English Literature Personal Statement
When I saw Gatz, John Collin's eight hour interpretation of The Great Gatsby, I noticed that Fitzgerald changes the colour of Daisy's hair every time he describes it. It is "like a dash of blue paint", "yellowy" like her daughters and then "dark, shining". Perhaps Fitzgerald believed that Daisy, a character so transient that her love fluctuates from one man to another within a page, was too contradictory, too whimsical to retain a fixed appearance. For Gatsby she is a dream, an ideal guaranteed to disappoint and as our view of her changes so does her hair. It is small details, a single word that changes the meaning of a passage, which make me love English Literature. In An Irish Airman Foresees His Death Yeats writes "I know that I shall meet my fate somewhere among the clouds above" and then later "a lonely impulse of delight drove to this tumult in the clouds". The pilot, who had been looking up at the clouds that are "above" him, is suddenly "in" them and we get a powerful sense of his ascent with only the use of two prepositions.
Podcasts of lectures given by Helen Vendler on poems such as Sailing to Byzantium and Among School Children inspired my interest in Yeats but the Romanticism that was so influential in his earlier work also fascinates me. In She Walks in Beauty Byron describes the light that "one ray the less" would have destroyed the grace that effuses both the trees and the face in his poem. I love the idea that the woman is made beautiful by light - that nature has the power to "mellow" a face or "solemnise" the mind as Shelley writes in Frankenstein. I also became interested in the lives of the Romantics after watching the plays Bloody Poetry, Mary Shelley and the film Bright Star.
It was through Bright Star that I discovered my favourite poem Ode To A Nightingale - the sense of "drowsy numbness" allows us "to dissolve", like the narrator, and travel "through verdurous glooms and winding mossy ways" until we are "upon the midnight" with the nightingale. The same sense of "dreamy divagation" is present in The Moose by Elizabeth Bishop and in both cases after being lulled by the gentle progression of the poem we are quickly awakened: Bishop "stops with a jolt" and Keats asks "do I wake or sleep?" I am looking forward to comparing literature in this way on a university course.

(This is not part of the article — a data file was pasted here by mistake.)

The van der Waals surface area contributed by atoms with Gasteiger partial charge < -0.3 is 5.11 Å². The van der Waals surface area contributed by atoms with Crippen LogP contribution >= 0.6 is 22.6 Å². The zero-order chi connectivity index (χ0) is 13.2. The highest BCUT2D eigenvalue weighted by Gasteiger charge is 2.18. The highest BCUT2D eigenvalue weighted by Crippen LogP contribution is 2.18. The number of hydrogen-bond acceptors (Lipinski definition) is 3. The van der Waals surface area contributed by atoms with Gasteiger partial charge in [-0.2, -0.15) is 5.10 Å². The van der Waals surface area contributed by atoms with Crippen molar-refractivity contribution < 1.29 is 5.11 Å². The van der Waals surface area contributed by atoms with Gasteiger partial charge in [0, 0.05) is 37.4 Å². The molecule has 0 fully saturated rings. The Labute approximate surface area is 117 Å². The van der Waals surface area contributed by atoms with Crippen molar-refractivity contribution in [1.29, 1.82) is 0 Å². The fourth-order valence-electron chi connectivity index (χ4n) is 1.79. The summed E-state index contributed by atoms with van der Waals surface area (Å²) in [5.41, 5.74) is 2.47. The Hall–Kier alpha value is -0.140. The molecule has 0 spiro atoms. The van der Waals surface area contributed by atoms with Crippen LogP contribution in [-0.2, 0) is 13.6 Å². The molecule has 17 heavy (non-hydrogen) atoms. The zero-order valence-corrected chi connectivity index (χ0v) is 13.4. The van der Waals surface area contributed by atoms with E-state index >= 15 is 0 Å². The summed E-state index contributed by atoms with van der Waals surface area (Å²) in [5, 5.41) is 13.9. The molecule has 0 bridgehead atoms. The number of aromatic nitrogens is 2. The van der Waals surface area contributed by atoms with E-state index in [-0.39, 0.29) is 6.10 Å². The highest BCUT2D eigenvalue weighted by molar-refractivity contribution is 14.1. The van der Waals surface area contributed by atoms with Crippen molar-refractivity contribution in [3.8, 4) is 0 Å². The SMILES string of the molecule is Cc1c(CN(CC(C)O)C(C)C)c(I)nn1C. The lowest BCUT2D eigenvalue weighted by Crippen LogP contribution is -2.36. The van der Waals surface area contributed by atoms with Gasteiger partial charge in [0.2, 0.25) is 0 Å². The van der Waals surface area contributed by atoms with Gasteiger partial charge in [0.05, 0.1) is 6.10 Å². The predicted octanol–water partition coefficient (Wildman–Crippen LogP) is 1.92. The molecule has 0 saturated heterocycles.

Attending my school's feminist society has inspired me to question portrayals of women in literature. King Lear blames his wife for the wickedness of his daughters, Austen's Lizzy flaunts convention so successfully that she attracts a millionaire and marries him, Bella is referred to as "the lovely woman" throughout Our Mutual Friend and Sonya is dismissed as a "sterile flower" when Nikolai abandons her in War and Peace. I am currently reading Middlemarch, which with Eliot's realistic heroines and flawed male characters, seems indicative of a radical change in the way in which women were being viewed both in literature and outside of it.
I have been strengthening my analytical skills with the creation of a blog in which I review the books I have recently read, such as Catch 22, A Picture of Dorian Grey and The View from Castle Rock. This was especially beneficial when participating in an exhibition at the British Museum. I was part of a project in which we were asked to respond, through descriptions and sketches, to the construction of a new North West wing of the gallery. I am interested in combining English and Art further and so would like to spend a year doing an art foundation before returning to academic study. Volunteering in the SEN department of my school has also had a profound effect on the way I view English Literature; many of the teenagers I work with find reading challenging and often struggle to express their opinions. By reading and discussing novels with them I realize that I am only just beginning to appreciate English Literature and am excited about expanding my knowledge on a university course.
Let me know your thoughts guys!! :)